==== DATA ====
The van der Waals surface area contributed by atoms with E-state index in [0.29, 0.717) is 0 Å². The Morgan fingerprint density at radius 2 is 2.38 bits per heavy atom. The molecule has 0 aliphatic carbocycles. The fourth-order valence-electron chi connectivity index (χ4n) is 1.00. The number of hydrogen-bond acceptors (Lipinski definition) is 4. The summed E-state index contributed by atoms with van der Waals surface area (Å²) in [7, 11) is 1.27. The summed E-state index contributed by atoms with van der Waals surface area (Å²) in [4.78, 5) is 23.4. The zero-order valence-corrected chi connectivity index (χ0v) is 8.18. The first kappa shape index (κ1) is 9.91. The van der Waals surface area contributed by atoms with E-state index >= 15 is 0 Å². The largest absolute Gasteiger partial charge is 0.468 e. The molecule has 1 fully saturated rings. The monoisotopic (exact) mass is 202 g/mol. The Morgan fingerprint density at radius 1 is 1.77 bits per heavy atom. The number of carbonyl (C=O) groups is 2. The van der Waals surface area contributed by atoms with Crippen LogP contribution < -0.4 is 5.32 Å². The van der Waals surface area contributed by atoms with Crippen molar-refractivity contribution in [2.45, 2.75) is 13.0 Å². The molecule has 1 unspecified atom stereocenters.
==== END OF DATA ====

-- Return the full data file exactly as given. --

The van der Waals surface area contributed by atoms with E-state index in [0.29, 0.717) is 0 Å². The Morgan fingerprint density at radius 2 is 2.38 bits per heavy atom. The molecule has 0 aliphatic carbocycles. The fourth-order valence-electron chi connectivity index (χ4n) is 1.00. The number of hydrogen-bond acceptors (Lipinski definition) is 4. The summed E-state index contributed by atoms with van der Waals surface area (Å²) in [7, 11) is 1.27. The summed E-state index contributed by atoms with van der Waals surface area (Å²) in [4.78, 5) is 23.4. The zero-order valence-corrected chi connectivity index (χ0v) is 8.18. The first kappa shape index (κ1) is 9.91. The van der Waals surface area contributed by atoms with E-state index >= 15 is 0 Å². The largest absolute Gasteiger partial charge is 0.468 e. The molecule has 1 fully saturated rings. The monoisotopic (exact) mass is 202 g/mol. The Morgan fingerprint density at radius 1 is 1.77 bits per heavy atom. The number of carbonyl (C=O) groups is 2. The van der Waals surface area contributed by atoms with Crippen LogP contribution < -0.4 is 5.32 Å². The van der Waals surface area contributed by atoms with Crippen molar-refractivity contribution in [2.45, 2.75) is 13.0 Å². The molecule has 1 unspecified atom stereocenters.